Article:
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No one would mistake Dream, perhaps D.C.’s largest nightclub, for a restaurant. It’s more like a warehouse for dancing: 52,000 square feet of space parceled among four floors, with concierge service, 1,100 parking spaces, and shuttle service. Not many restaurants book DMX, Wyclef Jean, or Destiny’s Child or attract thousands of patrons a night.
And to most folks, it doesn’t really matter whether Dream is known as a restaurant, a nightclub, a hotspot, or whatever. But the nomenclature does matter to the establishment’s insurance provider, the Burlington Insurance Co.
In a suit filed last month in federal court, Burlington charges that Dream held itself out to the insurer as a restaurant, not as a nightclub that hosts concerts. The alleged fudge could end up costing the club in a $50 million wrongful-death suit.
On Aug. 10, 2002, an intoxicated 20-year-old woman left Dream in her car and then struck and killed U.S. Park Police Officer Hakim Farthing on a highway ramp. Soon after the incident, the Farthing estate slapped Dream’s parent company, Okie Dokie Inc., with the complaint. If Dream had not served the underage woman alcohol, claims the estate, Farthing would still be alive.
Nightclubs may purchase insurance for such occasions, and Okie Dokie has $1 million worth of commercial general liability coverage. But on Sept. 26, Dream’s insurance company filed suit in federal court seeking to nullify the policy. On the hook for the Farthing legal bills, North Carolina-based Burlington discovered what’s obvious to anyone who’s ever passed through the club’s doors: Dream doesn’t really do dishes.
Burlington claims that Okie Dokie or someone operating on its behalf misrepresented Dream as a “restaurant/bar with dance floor” on its insurance application. If Burlington had known about the nightclub’s concerts and “18 and over” nights, the company claims, it never would have provided coverage in the first place. Dream is categorized as a “nightclub” under D.C. liquor regulations. “Usually insurance companies don’t like to do nightclubs,” says Rebecca Johnson, locally based commercial agent for Nationwide Insurance.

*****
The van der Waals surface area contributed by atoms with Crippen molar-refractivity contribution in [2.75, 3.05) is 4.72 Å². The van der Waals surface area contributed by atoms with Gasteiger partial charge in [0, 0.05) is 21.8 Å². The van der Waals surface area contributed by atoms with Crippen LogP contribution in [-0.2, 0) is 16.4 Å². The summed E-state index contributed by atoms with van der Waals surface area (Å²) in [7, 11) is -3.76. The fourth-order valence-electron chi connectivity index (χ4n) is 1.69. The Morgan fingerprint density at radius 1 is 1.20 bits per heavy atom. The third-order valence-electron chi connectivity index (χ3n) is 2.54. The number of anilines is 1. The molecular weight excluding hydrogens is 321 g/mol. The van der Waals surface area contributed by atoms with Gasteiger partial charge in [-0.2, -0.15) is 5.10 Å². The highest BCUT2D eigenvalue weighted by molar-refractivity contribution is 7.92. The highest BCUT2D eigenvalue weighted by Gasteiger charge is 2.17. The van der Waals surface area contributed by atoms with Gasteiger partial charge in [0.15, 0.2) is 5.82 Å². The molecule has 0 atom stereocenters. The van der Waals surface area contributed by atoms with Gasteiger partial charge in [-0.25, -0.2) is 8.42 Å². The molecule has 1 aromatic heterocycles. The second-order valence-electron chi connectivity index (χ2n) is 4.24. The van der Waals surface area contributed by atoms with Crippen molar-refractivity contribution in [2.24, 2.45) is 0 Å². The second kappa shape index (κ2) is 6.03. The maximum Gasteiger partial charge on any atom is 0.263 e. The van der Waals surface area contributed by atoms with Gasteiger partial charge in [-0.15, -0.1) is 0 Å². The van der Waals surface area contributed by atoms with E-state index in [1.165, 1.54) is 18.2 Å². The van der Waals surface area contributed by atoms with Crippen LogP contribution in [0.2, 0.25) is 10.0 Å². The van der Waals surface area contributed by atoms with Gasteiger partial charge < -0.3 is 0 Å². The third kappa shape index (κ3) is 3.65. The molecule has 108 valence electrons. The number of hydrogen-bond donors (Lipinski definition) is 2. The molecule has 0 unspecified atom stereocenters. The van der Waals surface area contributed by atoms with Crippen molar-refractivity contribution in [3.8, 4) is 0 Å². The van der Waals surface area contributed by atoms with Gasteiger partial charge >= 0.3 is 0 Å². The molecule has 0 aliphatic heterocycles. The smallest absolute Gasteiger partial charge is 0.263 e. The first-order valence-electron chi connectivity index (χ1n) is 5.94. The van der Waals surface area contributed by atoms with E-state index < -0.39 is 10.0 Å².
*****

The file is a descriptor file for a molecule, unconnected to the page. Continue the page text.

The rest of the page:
According to Burlington’s complaint, it agreed to cover Dream but only under the condition that liquor sales represent no more than 25 percent of Dream’s $4 million revenue. Burlington alleges that the application falsely stated that food sales represented $3 million, or 75 percent of the total, and that Dream didn’t sponsor “social events.” Burlington wants out of the policy, and it wants restitution for the legal costs incurred thus far in Okie Dokie’s Farthing defense. An attorney for the company declined to comment on the case.
Dream, located just off New York Avenue NE, does offer a mix of food options. The club provides catering services, and the kitchen serves up such entrees as jerk chicken, crab cakes, and pasta. Dream is open Thursday through Saturday, but on Friday and Saturday nights, there is a complimentary food buffet. Yet Marc Barnes, Dream’s owner, says he wouldn’t be surprised if 75 percent of his business came from food sales. “I wouldn’t even know what percentage it is, actually,” he says. Barnes refers further questions to his attorney, David Wilmot, who says he is not yet familiar with the case.
However the numbers fall, Dream’s Web site doesn’t exactly promote a dining experience. Recently, the site opened with a filmed tour of the club, beginning with a bottle of Vox Raspberry vodka superimposed on Dream’s Red Room, followed by a bottle of Alizé cognac floating across the second-floor VIP Room. The “rest of the club,” according to the sequence, is an “Absolut Dream.”
The club also has a detox room, which doesn’t rate a mention on the Web site.
Clubgoer Olivia Kwok, whose boyfriend used to work at Dream, may get one $8 drink per Dream visit, but her friends can easily spend over $100 each on drinks in one night at the club. “Nobody I know buys food there,” she says. Kwok sometimes goes for the free buffet: “Who am I to resist?” CP